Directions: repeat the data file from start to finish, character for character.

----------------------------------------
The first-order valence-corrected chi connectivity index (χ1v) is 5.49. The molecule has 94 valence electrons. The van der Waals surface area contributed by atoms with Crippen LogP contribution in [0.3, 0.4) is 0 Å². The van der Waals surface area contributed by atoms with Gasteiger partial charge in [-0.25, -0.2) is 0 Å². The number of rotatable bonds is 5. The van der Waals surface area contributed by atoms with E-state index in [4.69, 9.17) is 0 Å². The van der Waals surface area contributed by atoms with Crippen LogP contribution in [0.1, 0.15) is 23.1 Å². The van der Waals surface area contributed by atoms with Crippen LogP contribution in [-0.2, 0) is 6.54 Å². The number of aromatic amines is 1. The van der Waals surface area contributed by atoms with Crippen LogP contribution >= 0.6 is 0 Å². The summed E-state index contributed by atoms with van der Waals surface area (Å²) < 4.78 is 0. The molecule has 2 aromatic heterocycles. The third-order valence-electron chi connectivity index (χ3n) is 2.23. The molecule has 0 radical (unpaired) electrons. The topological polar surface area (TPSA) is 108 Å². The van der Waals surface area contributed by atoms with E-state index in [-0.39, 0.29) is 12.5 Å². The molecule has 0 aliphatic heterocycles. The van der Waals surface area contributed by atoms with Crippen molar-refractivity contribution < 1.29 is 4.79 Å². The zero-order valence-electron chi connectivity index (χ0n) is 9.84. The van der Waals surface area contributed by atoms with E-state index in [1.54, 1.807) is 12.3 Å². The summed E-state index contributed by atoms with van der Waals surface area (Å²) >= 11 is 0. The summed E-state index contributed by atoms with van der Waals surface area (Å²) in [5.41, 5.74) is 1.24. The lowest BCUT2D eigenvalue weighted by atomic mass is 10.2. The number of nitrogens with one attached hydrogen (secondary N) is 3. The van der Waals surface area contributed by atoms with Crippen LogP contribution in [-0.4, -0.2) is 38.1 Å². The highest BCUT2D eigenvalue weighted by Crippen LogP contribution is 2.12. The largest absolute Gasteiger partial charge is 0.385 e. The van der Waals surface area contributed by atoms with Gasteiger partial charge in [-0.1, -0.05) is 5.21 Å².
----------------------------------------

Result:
The first-order valence-corrected chi connectivity index (χ1v) is 5.49. The molecule has 94 valence electrons. The van der Waals surface area contributed by atoms with Crippen LogP contribution in [0.3, 0.4) is 0 Å². The van der Waals surface area contributed by atoms with Gasteiger partial charge in [-0.25, -0.2) is 0 Å². The number of rotatable bonds is 5. The van der Waals surface area contributed by atoms with E-state index in [4.69, 9.17) is 0 Å². The van der Waals surface area contributed by atoms with Crippen LogP contribution in [0.1, 0.15) is 23.1 Å². The van der Waals surface area contributed by atoms with Crippen LogP contribution in [-0.2, 0) is 6.54 Å². The number of aromatic amines is 1. The van der Waals surface area contributed by atoms with Crippen LogP contribution >= 0.6 is 0 Å². The summed E-state index contributed by atoms with van der Waals surface area (Å²) < 4.78 is 0. The molecule has 2 aromatic heterocycles. The third-order valence-electron chi connectivity index (χ3n) is 2.23. The molecule has 0 radical (unpaired) electrons. The topological polar surface area (TPSA) is 108 Å². The van der Waals surface area contributed by atoms with E-state index in [-0.39, 0.29) is 12.5 Å². The molecule has 0 aliphatic heterocycles. The van der Waals surface area contributed by atoms with Crippen molar-refractivity contribution < 1.29 is 4.79 Å². The zero-order valence-electron chi connectivity index (χ0n) is 9.84. The van der Waals surface area contributed by atoms with E-state index in [1.54, 1.807) is 12.3 Å². The summed E-state index contributed by atoms with van der Waals surface area (Å²) >= 11 is 0. The summed E-state index contributed by atoms with van der Waals surface area (Å²) in [5.41, 5.74) is 1.24. The lowest BCUT2D eigenvalue weighted by atomic mass is 10.2. The number of nitrogens with one attached hydrogen (secondary N) is 3. The van der Waals surface area contributed by atoms with Crippen LogP contribution in [-0.4, -0.2) is 38.1 Å². The highest BCUT2D eigenvalue weighted by Crippen LogP contribution is 2.12. The largest absolute Gasteiger partial charge is 0.385 e. The van der Waals surface area contributed by atoms with Gasteiger partial charge in [-0.1, -0.05) is 5.21 Å².